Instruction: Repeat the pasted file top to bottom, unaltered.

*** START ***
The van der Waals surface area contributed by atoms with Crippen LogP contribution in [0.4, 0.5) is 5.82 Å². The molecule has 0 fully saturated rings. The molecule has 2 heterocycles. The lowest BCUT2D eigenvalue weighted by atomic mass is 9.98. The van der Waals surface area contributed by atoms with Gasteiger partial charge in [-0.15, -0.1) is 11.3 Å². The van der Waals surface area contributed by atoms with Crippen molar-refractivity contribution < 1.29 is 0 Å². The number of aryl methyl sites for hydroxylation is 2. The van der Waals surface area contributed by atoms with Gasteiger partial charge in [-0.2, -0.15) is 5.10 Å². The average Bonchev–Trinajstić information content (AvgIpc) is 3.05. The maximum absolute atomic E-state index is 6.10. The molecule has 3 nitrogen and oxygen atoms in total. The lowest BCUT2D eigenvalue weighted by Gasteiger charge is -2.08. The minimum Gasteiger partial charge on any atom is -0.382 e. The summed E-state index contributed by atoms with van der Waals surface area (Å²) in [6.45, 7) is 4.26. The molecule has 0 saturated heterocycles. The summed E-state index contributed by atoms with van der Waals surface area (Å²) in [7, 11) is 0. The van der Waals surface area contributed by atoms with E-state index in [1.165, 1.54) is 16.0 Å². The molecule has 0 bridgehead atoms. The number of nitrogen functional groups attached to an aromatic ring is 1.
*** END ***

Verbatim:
The van der Waals surface area contributed by atoms with Crippen LogP contribution in [0.4, 0.5) is 5.82 Å². The molecule has 0 fully saturated rings. The molecule has 2 heterocycles. The lowest BCUT2D eigenvalue weighted by atomic mass is 9.98. The van der Waals surface area contributed by atoms with Gasteiger partial charge in [-0.15, -0.1) is 11.3 Å². The van der Waals surface area contributed by atoms with Crippen molar-refractivity contribution < 1.29 is 0 Å². The number of aryl methyl sites for hydroxylation is 2. The van der Waals surface area contributed by atoms with Gasteiger partial charge in [-0.2, -0.15) is 5.10 Å². The average Bonchev–Trinajstić information content (AvgIpc) is 3.05. The maximum absolute atomic E-state index is 6.10. The molecule has 3 nitrogen and oxygen atoms in total. The lowest BCUT2D eigenvalue weighted by Gasteiger charge is -2.08. The minimum Gasteiger partial charge on any atom is -0.382 e. The summed E-state index contributed by atoms with van der Waals surface area (Å²) in [6.45, 7) is 4.26. The molecule has 0 saturated heterocycles. The summed E-state index contributed by atoms with van der Waals surface area (Å²) in [7, 11) is 0. The van der Waals surface area contributed by atoms with E-state index in [1.165, 1.54) is 16.0 Å². The molecule has 0 bridgehead atoms. The number of nitrogen functional groups attached to an aromatic ring is 1.